The findings are taken from the 2023 Startups 100 entrants index in which 244 of the UK’s newest small businesses entered to be named the most disruptive and innovative venture.
From this, it was revealed that on average, female-founded businesses received £763,300 ($934,355) compared to £4.7 million ($5.7 million) for companies that were solely male-owned.
Women also make up just 15% of the decision-makers in the UK venture capital industry, emphasizing how the lack of gender diversity at all levels can create a ripple effect.
Other main types of startup funding—angel investment and private equity—also show a clear favoritism towards male-owned businesses. Around 32% of male-led businesses received angel investment compared to 22% female-led, whilst 16% of male-led businesses received private equity funding compared to just 6% female-led.
Without VC and third-party funding, half of women-led businesses are self-funded, compared to 32% of male organizations.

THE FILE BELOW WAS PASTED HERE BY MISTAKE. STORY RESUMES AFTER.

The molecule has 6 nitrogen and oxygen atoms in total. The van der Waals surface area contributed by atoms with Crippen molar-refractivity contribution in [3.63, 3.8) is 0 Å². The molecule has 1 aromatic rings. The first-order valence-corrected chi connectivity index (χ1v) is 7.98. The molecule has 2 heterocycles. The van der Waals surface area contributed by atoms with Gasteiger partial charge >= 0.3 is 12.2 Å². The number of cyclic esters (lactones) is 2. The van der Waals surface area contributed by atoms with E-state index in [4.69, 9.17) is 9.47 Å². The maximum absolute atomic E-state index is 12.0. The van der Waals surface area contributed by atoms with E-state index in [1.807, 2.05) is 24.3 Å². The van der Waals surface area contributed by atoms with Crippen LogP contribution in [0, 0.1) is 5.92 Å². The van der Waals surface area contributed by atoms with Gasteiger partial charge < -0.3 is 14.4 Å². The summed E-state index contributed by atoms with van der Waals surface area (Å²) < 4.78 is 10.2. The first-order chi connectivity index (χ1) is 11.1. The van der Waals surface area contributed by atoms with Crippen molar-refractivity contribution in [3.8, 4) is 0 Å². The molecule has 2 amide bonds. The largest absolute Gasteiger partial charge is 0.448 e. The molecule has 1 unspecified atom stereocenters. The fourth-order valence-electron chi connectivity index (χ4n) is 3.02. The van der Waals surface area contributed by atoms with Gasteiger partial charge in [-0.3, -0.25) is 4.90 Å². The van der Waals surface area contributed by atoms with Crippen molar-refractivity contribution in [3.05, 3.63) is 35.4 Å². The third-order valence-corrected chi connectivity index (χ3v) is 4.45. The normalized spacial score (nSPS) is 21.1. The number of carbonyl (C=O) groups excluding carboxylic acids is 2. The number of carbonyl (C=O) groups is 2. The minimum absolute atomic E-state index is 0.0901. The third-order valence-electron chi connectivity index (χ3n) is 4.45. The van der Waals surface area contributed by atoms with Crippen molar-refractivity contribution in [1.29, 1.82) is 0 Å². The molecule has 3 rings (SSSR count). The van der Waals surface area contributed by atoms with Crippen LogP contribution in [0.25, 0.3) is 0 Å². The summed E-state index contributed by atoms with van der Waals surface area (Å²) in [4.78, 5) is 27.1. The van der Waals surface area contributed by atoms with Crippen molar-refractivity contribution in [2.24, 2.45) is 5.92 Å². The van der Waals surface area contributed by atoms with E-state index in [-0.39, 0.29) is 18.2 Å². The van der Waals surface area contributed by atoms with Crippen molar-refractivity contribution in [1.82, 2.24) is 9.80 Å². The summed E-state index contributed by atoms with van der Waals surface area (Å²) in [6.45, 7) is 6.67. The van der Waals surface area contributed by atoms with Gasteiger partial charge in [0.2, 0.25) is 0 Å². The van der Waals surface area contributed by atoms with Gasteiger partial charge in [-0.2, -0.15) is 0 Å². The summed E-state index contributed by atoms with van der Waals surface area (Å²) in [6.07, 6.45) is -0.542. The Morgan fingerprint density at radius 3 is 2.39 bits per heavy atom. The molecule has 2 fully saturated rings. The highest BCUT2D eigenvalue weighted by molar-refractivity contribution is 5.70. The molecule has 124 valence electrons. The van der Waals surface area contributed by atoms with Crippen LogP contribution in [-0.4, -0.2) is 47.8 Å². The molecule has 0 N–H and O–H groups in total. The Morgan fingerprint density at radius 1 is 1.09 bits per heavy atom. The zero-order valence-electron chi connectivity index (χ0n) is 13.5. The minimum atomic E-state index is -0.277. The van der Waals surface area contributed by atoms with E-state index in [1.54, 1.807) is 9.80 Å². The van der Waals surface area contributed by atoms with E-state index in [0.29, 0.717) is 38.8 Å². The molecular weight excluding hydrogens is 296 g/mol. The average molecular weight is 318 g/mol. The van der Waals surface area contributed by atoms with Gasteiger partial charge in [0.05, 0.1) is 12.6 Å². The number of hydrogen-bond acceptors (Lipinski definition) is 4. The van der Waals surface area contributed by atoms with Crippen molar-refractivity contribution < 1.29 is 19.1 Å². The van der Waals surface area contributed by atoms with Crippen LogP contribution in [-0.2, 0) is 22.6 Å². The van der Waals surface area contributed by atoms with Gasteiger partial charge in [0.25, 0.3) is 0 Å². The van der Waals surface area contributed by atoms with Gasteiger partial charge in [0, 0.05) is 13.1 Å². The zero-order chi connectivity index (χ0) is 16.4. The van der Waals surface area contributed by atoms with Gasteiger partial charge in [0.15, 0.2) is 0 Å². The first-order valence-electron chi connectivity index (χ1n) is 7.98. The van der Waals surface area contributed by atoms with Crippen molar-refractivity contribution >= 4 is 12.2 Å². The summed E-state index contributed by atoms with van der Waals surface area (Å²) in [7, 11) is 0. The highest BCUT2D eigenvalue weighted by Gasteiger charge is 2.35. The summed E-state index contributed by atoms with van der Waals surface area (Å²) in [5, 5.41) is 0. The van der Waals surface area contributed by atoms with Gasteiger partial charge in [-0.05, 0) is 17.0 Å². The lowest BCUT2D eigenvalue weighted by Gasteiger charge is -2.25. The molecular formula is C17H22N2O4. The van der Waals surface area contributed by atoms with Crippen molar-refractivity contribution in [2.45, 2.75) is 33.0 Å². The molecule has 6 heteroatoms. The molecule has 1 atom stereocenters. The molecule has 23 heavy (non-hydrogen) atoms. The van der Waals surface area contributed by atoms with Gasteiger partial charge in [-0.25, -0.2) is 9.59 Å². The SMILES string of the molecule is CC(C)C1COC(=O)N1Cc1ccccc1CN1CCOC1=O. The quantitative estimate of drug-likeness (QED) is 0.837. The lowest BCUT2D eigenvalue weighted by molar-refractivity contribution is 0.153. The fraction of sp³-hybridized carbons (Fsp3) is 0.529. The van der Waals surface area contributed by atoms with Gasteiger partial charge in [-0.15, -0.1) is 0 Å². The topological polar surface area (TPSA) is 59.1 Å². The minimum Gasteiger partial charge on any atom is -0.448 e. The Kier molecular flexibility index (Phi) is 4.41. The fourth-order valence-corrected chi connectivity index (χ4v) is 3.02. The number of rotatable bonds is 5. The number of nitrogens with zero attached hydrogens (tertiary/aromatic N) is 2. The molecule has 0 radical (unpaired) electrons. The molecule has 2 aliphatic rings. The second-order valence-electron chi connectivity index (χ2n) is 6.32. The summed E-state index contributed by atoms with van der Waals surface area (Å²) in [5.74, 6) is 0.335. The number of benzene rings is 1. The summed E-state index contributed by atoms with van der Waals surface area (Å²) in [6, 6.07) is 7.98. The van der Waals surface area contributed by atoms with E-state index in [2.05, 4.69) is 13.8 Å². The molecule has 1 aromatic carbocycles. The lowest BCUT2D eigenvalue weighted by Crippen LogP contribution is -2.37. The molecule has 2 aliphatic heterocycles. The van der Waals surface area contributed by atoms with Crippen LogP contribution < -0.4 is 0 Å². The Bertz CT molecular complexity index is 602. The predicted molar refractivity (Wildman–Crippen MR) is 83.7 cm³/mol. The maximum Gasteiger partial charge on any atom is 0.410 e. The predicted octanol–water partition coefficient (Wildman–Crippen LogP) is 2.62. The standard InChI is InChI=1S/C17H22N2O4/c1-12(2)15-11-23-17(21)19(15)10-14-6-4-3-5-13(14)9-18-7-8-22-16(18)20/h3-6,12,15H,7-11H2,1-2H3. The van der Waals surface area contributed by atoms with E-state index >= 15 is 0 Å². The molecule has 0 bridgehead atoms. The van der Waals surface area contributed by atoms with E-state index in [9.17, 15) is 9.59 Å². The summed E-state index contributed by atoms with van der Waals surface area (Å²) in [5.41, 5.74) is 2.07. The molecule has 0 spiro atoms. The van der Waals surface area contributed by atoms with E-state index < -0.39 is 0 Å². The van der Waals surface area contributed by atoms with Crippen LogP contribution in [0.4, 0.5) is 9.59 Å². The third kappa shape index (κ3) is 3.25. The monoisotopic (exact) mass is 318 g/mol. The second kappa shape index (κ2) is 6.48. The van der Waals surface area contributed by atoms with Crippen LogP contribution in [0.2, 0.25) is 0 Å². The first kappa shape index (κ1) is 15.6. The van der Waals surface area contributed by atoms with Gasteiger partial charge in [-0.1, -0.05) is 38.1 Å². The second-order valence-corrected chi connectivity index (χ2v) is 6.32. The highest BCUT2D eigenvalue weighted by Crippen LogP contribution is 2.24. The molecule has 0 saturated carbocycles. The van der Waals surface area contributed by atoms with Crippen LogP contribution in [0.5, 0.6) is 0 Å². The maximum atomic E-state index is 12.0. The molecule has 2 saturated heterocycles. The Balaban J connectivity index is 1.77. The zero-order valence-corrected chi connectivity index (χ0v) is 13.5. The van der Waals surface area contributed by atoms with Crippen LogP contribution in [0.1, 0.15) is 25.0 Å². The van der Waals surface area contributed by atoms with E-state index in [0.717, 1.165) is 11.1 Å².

With self-funded businesses more likely to fail, according to Startups.co.uk, there becomes a negative cycle and attitude towards female entrepreneurs.
Yet, despite the disproportionate gender gap in funding, female entrepreneurs contribute £3.51 billion ($4.29 billion) to the UK economy every year.
Although, according to the Rose Review, that figure could potentially reach £250 billion if investment in small businesses was equal for both men and women.
The UK startup scene isn’t alone in its representation of the gender gap in business. The gender pay gap is still very much rooted in society. In the US, for example, women earned an average of 82% of the amount that men earned in 2022.
The good news is business schools are committed to empowering female business leaders by increasing gender parity on their programs, offering scholarships especially for women, and preparing women in business with the skills to tackle male-dominated industries.